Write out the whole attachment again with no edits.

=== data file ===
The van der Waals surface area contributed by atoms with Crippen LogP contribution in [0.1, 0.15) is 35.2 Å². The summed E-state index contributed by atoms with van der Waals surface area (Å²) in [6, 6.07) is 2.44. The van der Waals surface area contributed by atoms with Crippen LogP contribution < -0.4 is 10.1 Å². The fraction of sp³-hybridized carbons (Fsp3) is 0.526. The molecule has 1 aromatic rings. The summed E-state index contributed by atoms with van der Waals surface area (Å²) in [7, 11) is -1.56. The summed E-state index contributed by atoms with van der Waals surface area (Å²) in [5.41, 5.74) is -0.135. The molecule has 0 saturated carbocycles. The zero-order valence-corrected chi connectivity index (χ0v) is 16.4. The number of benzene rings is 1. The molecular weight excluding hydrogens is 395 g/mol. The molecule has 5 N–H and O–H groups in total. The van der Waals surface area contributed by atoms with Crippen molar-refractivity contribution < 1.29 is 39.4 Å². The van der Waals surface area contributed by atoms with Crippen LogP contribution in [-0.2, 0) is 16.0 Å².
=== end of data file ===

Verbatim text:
The van der Waals surface area contributed by atoms with Crippen LogP contribution in [0.1, 0.15) is 35.2 Å². The summed E-state index contributed by atoms with van der Waals surface area (Å²) in [6, 6.07) is 2.44. The van der Waals surface area contributed by atoms with Crippen LogP contribution < -0.4 is 10.1 Å². The fraction of sp³-hybridized carbons (Fsp3) is 0.526. The molecule has 1 aromatic rings. The summed E-state index contributed by atoms with van der Waals surface area (Å²) in [7, 11) is -1.56. The summed E-state index contributed by atoms with van der Waals surface area (Å²) in [5.41, 5.74) is -0.135. The molecule has 0 saturated carbocycles. The zero-order valence-corrected chi connectivity index (χ0v) is 16.4. The number of benzene rings is 1. The molecular weight excluding hydrogens is 395 g/mol. The molecule has 5 N–H and O–H groups in total. The van der Waals surface area contributed by atoms with Crippen molar-refractivity contribution < 1.29 is 39.4 Å². The van der Waals surface area contributed by atoms with Crippen LogP contribution in [-0.2, 0) is 16.0 Å².